To the untrained eye, Snap Inc—in a world of technology darlings—is synonymous with Facebook, Google and Twitter. The advertising and investment community perpetuates this association and creates unrealistic expectations for the platform, leaving Snap with an uphill battle for a rightful seat at the head of the table. However, a closer look reveals that Snap is in a league of its own and has the potential to disrupt a competitive set known by the likes of Amazon, Netflix and television broadcasters.
Snap continues to demonstrate unbridled confidence and product innovation that the Facebooks and Twitters, in hindsight, were nowhere near at this point in their growth.
Facebook launched as a social-media desktop site for college students. Eight years later at its IPO, on the cusp of exceeding 1 billion users, it remained a social-media desktop site, monetising through ads and expanding its community to anyone with a valid email address.
Google was incorporated as a search engine. Six years later at its IPO it remained a search engine, monetised via the advent of keyword advertising and the pay-per-click auction model. Similarly, at launch, IPO, and arguably today, Twitter remains a news and social networking site featuring 140 character messages.
In comparison, in just over five years Snap continues to reimagine itself, evolving from a private messaging app featuring disappearing photos with questionable utility, to a premium entertainment and video-advertising platform admired by brands and consumers alike.
The company has made massive strides in ad technology (third-party measurement, ads API, advanced targeting, research) placing it almost on par with established competitors. It has popularised vertical video. Its has partnered with premium publishers on Discover, launched a hardware product, and made a series of key acquisitions to introduce augmented reality to an entire generation.
Skeptics who identify Snap as another social-media company with its future success hinging on user growth, are missing the bigger picture. Snap is well-positioned to greatly influence and shape the burgeoning industries of AR and advanced television, for the following reasons:
1. Snap sees what others don’t
Snap is arguably the biggest AR company in the world. According to Citi Research, the AR industry is projected to be worth US$120 billion by 2020 and US$540 billion by 2025, with potential to disrupt major digital and mobile markets like e-commerce and even smartphone hardware. With geofilters, lenses and the recent acquisition of Cimagine, an AR startup which allows users to visualise products in real-world environments through their mobile device, Snap is positioning itself to be the lens through which users experience a better, more beautiful, augmented world.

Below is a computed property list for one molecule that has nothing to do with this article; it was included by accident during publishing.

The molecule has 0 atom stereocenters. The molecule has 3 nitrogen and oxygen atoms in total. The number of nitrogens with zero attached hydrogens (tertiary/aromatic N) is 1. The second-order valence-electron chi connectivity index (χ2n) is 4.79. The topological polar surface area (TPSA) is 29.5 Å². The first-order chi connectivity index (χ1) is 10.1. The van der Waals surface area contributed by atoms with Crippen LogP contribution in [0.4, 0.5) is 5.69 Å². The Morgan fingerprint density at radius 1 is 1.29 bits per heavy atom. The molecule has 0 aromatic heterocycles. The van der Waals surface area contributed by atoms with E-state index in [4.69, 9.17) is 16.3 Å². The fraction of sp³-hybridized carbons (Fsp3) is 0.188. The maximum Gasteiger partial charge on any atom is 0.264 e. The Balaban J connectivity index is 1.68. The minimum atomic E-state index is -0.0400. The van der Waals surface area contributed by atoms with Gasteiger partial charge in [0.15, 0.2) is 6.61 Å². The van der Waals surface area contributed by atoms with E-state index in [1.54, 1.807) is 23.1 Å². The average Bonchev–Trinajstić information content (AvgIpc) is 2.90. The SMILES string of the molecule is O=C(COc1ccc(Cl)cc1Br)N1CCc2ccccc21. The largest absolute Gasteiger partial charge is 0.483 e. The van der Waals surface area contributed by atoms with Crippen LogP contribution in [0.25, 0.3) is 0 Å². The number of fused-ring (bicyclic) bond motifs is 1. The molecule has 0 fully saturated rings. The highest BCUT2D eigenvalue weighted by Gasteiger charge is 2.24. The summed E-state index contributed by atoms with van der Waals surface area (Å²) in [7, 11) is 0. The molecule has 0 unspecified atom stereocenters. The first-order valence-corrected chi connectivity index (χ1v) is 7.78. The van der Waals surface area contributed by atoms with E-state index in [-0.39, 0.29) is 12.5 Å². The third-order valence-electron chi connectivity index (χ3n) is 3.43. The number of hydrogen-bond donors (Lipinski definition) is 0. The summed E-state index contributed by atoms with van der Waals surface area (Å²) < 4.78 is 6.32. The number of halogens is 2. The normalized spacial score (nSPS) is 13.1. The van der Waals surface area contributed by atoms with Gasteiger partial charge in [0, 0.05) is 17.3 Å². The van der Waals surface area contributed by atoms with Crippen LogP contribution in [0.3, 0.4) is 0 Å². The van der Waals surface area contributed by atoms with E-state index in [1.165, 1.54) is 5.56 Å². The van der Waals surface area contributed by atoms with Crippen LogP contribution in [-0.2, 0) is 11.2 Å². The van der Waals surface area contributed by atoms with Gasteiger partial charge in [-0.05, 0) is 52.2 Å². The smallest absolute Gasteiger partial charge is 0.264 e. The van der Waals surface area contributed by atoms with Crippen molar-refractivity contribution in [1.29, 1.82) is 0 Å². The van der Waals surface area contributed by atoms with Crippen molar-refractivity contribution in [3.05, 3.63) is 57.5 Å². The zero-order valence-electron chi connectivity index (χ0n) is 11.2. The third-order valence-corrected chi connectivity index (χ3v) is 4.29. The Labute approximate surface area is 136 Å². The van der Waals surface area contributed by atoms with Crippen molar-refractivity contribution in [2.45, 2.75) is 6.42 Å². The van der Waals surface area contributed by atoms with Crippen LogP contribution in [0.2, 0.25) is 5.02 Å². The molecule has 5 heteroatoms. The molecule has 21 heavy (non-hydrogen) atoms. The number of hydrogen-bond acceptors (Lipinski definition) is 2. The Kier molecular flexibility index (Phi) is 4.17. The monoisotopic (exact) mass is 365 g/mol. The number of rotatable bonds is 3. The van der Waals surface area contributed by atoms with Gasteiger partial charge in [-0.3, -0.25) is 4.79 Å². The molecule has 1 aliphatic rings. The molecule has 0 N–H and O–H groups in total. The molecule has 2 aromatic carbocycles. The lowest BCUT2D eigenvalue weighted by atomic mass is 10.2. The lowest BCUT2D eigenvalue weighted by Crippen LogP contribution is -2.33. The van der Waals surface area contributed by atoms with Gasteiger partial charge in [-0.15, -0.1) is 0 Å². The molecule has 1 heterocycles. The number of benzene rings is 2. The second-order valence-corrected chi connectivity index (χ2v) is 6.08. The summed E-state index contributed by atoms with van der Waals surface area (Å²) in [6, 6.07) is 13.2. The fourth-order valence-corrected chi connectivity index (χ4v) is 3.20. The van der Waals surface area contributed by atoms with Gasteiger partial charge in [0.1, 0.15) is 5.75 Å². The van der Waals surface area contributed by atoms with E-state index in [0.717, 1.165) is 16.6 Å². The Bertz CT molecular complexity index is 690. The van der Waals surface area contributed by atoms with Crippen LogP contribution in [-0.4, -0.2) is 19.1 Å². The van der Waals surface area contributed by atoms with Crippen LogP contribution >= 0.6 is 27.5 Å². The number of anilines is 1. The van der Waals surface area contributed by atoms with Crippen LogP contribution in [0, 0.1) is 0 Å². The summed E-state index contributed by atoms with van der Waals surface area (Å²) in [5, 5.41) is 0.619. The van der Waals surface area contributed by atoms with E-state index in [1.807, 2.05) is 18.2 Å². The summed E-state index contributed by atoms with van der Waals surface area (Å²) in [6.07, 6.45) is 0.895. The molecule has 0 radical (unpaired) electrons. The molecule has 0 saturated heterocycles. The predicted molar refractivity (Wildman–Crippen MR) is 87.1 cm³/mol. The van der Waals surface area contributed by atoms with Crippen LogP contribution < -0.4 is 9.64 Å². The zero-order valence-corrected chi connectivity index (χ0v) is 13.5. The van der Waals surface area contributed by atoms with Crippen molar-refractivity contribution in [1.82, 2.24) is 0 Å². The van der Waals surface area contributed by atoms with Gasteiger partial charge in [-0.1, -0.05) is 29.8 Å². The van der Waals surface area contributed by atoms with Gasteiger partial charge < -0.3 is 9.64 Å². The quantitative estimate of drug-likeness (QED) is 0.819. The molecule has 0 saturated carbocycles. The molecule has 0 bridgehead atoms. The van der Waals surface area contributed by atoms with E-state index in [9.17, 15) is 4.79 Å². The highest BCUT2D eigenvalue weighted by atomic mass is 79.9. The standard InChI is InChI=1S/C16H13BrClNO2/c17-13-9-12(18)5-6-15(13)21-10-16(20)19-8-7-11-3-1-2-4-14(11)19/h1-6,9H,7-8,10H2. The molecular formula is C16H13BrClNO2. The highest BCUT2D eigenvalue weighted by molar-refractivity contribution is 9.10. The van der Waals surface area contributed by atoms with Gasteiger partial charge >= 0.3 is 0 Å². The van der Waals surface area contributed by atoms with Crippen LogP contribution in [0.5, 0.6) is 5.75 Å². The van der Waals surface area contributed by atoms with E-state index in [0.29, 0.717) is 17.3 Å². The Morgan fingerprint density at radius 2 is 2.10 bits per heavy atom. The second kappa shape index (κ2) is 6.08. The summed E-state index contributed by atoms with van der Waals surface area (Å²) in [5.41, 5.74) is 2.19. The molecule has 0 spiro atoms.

That lens may include a future iteration of Spectacles, Snap’s brightly conlored sunglasses with a camera. Referred to as “just a toy” by Evan Spiegel, Spectacles solved a consumer problem of in-the-moment recording while allowing users to stay fully engaged with the world around them. By integrating their AR technology assets into Spectacles, the product could evolve into the must-have AR hardware for the mass market.
2. It's camera-ready for television
With the release of Spectacles also came Snap’s charge into circular video. This format allows users to watch content seamlessly in either portrait or landscape mode. Portrait is of course mobile-first, evangelised to the advertising community as vertical video by Snapchat, and now a priority for video creators, marketers, and media companies. The latter, landscape orientation, has the potential to transcend from user's phones to their televisions, creating an opportunity for Snap to own the living room and its share of a US$200+ billion TV ad industry. In true Snap fashion, the company is already exploring what it means to be a broadcast platform, working with more than 30 of the world's top entertainment brands (MTV, CNN, ESPN, Comedy Central), not to mention receiving a publicised strategic investment from NBC Universal.
Similar to the pre-IPO stories of Facebook, Google and Twitter—before being the “everything” store, Alexa, and being nominated for an Oscar—Amazon was an online bookstore at launch and IPO. Before Netflix became the streaming giant slated to develop 90 original shows in more than a dozen languages, at launch and IPO it was a DVD rental-by-mail business. Today, these companies battle for user attention and entertainment award accolades, on a quest to become the future of television.
If an online bookstore and DVD-rental outlet can morph into next-generation television power brokers, it’s exciting for everyone—inside the industry and out—to imagine what Snap will become next.
Jeremy Sigel is global director of partnerships and emerging media at Essence